Chuck Collins, economic inequality expert and coauthor ofWealth and Our Commonwealth, describes how society's investment into healthcare, education, and economic development promotes individual success. In a recent article on the estate tax, Collins is quoted in The New York Timesfor his opinions on the changing face of the middle class and the creation of a "generation of dilettantes."
In a special announcement, a reading of Flashback, by Penny Coleman, will take place on Friday, June 25, at 7 p.m. and Saturday, June 26, at 2 p.m. and 7 p.m. at The Clockwork Theatre in New York City. A part of their 2010 Reading Series, Flashback is a look into the history of posttraumatic stress disorder in soldiers returning home from war proving that their battles are hardly over. To reserve your seat, please email email@example.com.
From economic inequality to economic giants, Stacy Mitchell's book, Big-Box Swindle, examines the negative contributions that large retailers inflict upon the American economy and environment; she also addresses the positive future in store for us all should the economy lean in favor of smaller, independent businesses. In a recent article for The New York Times, Mitchell was quoted for her concerns for independent companies and their direct competition with these corporate giants.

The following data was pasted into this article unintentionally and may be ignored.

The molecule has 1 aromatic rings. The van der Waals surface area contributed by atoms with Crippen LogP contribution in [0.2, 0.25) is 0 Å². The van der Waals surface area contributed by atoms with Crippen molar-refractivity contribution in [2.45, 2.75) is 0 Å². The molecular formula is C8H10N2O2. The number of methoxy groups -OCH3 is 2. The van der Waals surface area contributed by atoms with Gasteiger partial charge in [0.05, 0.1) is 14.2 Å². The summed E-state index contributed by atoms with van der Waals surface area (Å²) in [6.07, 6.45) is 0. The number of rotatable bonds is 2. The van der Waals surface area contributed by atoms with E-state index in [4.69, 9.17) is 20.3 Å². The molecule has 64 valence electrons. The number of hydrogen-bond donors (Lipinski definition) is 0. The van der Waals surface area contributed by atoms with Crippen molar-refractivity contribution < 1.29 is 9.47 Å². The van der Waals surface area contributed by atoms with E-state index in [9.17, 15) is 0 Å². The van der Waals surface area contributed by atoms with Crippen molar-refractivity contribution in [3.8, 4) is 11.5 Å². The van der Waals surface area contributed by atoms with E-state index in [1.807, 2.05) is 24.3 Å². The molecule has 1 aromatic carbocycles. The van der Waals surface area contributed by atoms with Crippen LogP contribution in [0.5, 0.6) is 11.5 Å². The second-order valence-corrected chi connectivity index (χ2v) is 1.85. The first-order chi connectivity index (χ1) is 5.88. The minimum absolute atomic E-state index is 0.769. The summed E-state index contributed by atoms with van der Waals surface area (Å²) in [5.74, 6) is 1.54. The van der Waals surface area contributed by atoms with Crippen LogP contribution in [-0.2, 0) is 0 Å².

This week, our authors' words have been quoted, posted, and commented on throughout the online community on a wide range of urgent topics. They're going viral and we invite you to continue the conversation. Here are a few highlights:
Mark Hyman's book, Until It Hurts, is a central topic for Jane Brody's recent article in the New York Times. Documenting the history and facts of overworked young athletes, Brody's piece delves into the Phelps family and other fascinating examples of the
abuses of our obsession with youth sports.
From its highly lucrative revenue to its inherent racial biases, the adult film industry continues to thrive and affect many. Marie Claire addresses five shocking facts from Gail Dines's book, Pornland, set to release this July.
In an interview with WBUR, U.S. District Court Judge Nancy Gertner is described as "push[ing] for better science, better evidence and convictions that she can have more faith in." Gertner's new book, In Defense of Women: Memoirs of an Unrepentant Advocate, is due spring 2011.
In an article on Grist correlating falling birthrates to sexism, Fred Pearce author of The Coming Population Crash, is quoted for his research on the conservative ideals of Italy and the Vatican versus the flexibility of Swedish gender roles.
Finally, we close honoring a writer whose teachings still inspire conversation today. In a 1972 lecture titled "Why to Believe in Others" (recently posted on Ted.com), Viktor Frankl, author of Man's Search for Meaning, expresses the psychiatry behind reaching human potential through his use of insight and humor. Frankl states with zeal: "If we take man as he is, we make him worse; but if we take man as he should be, we make him capable of becoming what he can be!"